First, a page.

The science behind Strength Training for Women is endless, so why then are only about 20 percent of women lifting weights?
Many women believe that strength training will make them develop bulky muscles. Many have heard that this is just a misconception, and it is, but why exactly is this so? Why aren’t women prone to bulking up? And if that’s the case, what about female body builders?
From a physiological standpoint, here are a few reasons why women shouldn’t fear becoming bulky from strength training. #1, testosterone. The average female produces about one tenth of the testosterone as the average male. And since building muscle mass is largely dependent on testosterone, this small amount restricts the degree to which females can increase the size of their muscles.
According to Matt Brzycki’s book A Practical Approach to Strength Training, another reason has to do with women’s proportion of fast-twitch (FT) and slow-twitch (ST) muscle fibers. Research has shown that females possess a slightly higher percentage of ST muscle fibers than males. FT and ST fibers both have the potential to increase in size but FT fibers have a much greater potential, therefore, since females have a higher percentage of ST fibers, their potential to increase the size of their muscles is lower. When women lift weights, the changes to their muscles are generally related to tone, strength, and endurance rather than size.
In the case of female body builders, women must realize that they have a different objective in mind with strength training than the average female. Everything they do, from their eating to their training, revolves around increasing size. Also, it’s safe to assume that at least some female bodybuilders have used muscular enhancing supplements, but perhaps the most significant factor that determines muscle size is genetics. Body builders have developed large muscles because of their genetic profile, not simply because they lifted weights. Our genetics play a huge role in our strength potential. Factors such as muscle-to-tendon ratio, lever lengths, body proportions, body type, tendon insertion, and neuromuscular efficiency, all determine our individual and unique response to strength training.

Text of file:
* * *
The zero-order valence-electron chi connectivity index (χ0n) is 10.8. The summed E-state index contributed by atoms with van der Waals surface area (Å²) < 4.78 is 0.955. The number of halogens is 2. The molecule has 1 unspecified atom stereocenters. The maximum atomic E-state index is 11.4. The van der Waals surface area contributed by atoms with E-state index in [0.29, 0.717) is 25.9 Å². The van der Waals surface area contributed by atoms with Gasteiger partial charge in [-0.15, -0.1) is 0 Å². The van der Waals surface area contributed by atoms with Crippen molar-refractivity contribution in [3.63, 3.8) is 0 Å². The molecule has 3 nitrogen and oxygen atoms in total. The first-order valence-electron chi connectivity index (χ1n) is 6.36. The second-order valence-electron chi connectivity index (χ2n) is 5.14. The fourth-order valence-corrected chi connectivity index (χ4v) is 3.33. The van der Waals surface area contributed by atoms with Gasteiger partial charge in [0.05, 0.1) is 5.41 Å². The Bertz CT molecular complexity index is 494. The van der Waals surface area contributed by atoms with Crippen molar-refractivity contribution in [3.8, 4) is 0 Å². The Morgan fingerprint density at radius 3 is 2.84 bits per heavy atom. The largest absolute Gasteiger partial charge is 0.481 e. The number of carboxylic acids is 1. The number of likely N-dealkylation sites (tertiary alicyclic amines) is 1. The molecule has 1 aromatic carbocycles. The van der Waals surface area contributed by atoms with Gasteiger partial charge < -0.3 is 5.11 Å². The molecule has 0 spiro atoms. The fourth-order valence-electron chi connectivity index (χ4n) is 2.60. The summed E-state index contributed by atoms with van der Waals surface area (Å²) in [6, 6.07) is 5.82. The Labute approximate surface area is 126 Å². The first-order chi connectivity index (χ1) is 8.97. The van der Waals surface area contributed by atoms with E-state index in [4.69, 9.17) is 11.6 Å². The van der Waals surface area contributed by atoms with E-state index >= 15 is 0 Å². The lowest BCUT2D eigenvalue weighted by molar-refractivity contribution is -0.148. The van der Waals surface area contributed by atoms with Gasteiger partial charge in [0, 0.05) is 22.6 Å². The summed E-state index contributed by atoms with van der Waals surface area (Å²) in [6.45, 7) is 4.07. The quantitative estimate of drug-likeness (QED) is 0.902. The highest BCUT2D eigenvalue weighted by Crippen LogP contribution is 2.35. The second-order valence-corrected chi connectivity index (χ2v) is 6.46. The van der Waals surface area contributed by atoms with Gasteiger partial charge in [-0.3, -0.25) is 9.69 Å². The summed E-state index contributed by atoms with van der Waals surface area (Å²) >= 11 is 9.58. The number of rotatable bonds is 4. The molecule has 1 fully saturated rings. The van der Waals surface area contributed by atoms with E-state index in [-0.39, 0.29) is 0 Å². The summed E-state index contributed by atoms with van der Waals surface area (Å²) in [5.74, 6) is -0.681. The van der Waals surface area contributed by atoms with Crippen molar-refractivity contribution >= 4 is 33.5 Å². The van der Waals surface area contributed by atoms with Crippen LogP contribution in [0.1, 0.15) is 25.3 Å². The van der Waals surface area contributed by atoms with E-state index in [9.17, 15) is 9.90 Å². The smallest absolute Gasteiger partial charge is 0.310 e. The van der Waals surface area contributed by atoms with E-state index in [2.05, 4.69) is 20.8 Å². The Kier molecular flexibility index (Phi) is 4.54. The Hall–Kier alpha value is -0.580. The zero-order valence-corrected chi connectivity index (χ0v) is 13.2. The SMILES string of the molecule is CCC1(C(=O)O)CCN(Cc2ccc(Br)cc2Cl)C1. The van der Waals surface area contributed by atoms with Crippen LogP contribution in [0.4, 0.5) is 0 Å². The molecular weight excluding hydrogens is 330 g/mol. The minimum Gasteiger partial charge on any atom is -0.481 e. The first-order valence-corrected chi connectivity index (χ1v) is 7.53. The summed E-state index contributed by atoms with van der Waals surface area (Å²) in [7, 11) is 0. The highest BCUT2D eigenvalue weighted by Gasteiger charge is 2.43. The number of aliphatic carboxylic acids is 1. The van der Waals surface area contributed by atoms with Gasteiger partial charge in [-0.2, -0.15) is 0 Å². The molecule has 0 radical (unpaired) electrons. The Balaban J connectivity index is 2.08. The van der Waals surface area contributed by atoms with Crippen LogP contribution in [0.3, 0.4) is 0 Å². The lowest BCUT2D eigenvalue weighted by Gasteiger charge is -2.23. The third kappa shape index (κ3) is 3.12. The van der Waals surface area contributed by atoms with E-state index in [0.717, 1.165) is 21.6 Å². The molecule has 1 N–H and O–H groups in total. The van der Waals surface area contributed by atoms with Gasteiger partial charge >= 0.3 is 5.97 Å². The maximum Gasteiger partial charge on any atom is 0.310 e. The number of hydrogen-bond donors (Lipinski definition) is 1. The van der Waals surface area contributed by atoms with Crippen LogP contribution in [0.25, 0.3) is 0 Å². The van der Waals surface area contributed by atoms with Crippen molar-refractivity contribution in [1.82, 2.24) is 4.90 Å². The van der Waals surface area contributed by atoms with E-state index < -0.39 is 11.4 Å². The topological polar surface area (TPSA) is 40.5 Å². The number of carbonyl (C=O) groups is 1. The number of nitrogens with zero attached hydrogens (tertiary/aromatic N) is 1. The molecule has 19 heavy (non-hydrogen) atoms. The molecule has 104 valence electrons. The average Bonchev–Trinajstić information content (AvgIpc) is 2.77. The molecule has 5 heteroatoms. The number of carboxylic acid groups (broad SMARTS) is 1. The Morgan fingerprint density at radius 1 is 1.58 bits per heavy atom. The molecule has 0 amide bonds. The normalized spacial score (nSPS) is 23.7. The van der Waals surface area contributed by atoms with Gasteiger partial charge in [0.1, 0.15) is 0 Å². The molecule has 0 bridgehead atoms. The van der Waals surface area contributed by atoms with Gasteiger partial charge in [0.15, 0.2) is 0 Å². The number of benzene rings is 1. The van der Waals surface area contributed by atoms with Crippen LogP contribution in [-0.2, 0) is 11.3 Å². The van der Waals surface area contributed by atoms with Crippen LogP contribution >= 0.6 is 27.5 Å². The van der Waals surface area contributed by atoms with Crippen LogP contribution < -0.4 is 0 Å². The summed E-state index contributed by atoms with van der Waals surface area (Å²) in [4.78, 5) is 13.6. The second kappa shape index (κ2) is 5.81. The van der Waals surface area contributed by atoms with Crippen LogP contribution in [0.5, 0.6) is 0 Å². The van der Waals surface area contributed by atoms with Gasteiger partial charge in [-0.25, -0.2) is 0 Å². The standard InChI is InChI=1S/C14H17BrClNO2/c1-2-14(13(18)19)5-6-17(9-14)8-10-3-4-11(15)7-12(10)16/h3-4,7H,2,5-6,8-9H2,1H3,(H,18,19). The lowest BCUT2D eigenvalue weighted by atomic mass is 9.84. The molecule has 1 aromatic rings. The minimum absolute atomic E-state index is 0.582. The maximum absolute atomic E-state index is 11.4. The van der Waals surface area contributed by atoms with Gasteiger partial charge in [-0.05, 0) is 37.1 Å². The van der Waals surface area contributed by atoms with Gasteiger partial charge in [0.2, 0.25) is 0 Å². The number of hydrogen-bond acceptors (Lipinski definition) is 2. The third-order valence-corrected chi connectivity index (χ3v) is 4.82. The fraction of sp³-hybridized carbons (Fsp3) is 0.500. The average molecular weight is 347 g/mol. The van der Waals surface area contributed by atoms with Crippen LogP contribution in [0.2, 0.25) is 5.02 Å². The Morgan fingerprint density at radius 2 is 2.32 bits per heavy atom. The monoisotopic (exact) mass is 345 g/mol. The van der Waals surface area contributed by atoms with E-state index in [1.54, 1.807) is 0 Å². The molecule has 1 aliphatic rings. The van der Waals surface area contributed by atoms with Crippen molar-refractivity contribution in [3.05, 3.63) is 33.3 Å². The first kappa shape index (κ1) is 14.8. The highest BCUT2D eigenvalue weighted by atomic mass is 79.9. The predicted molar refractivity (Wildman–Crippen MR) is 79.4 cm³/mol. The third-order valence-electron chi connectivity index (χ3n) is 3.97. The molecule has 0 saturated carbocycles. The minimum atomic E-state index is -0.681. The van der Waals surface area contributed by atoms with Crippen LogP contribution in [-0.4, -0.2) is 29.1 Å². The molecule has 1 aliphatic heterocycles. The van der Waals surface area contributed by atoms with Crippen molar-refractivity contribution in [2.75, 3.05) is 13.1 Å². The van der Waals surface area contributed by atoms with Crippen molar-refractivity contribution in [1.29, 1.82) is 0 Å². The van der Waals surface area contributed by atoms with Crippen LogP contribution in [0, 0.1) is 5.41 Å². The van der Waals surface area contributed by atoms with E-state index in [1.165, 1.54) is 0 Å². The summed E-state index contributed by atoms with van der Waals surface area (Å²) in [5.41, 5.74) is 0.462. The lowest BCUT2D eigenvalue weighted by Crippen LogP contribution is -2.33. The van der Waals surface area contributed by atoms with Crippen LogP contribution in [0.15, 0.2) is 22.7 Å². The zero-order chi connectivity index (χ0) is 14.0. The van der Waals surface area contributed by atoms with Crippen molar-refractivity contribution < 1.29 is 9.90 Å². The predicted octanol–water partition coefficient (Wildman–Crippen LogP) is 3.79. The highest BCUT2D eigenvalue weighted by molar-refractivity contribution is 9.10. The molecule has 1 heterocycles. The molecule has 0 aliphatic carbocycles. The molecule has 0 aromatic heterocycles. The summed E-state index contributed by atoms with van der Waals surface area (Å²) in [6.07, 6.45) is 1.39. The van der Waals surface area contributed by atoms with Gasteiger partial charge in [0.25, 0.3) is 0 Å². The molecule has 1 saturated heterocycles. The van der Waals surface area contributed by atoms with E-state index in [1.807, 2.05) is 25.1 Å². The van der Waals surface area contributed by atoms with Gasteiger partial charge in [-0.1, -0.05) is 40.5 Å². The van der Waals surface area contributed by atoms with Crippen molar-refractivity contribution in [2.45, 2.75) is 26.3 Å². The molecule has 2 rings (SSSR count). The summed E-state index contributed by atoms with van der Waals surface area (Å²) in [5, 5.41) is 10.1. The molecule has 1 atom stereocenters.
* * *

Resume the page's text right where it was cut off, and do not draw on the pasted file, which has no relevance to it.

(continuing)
Regardless of the different goals women have for lifting weights, one thing will always remain true with strength training, it has many positive health benefits for ALL women. For women who want to lose weight or prevent weight gain, building muscle is a critical component. It will help reduce body fat and burn calories more efficiently.
A consistent strength training program can also help women fight the aging process by increasing bone density, which slows down bone deterioration and reduces the chance of developing osteoporosis.
With increased strength come not only strong muscles, but also strong tendons and ligaments. When you build muscle, you help protect your joints from injury and increase your balance and coordination.
I feel one of the most important benefits of exercise is that it helps to achieve an overall better quality of life. We all want to be able to move through our day with more ease and less pain. Feeling stronger and healthier not only makes everyday life easier physically, but also has a significant impact on our mental well-being and self-esteem. The better you feel, the more confident you feel, the happier life you will lead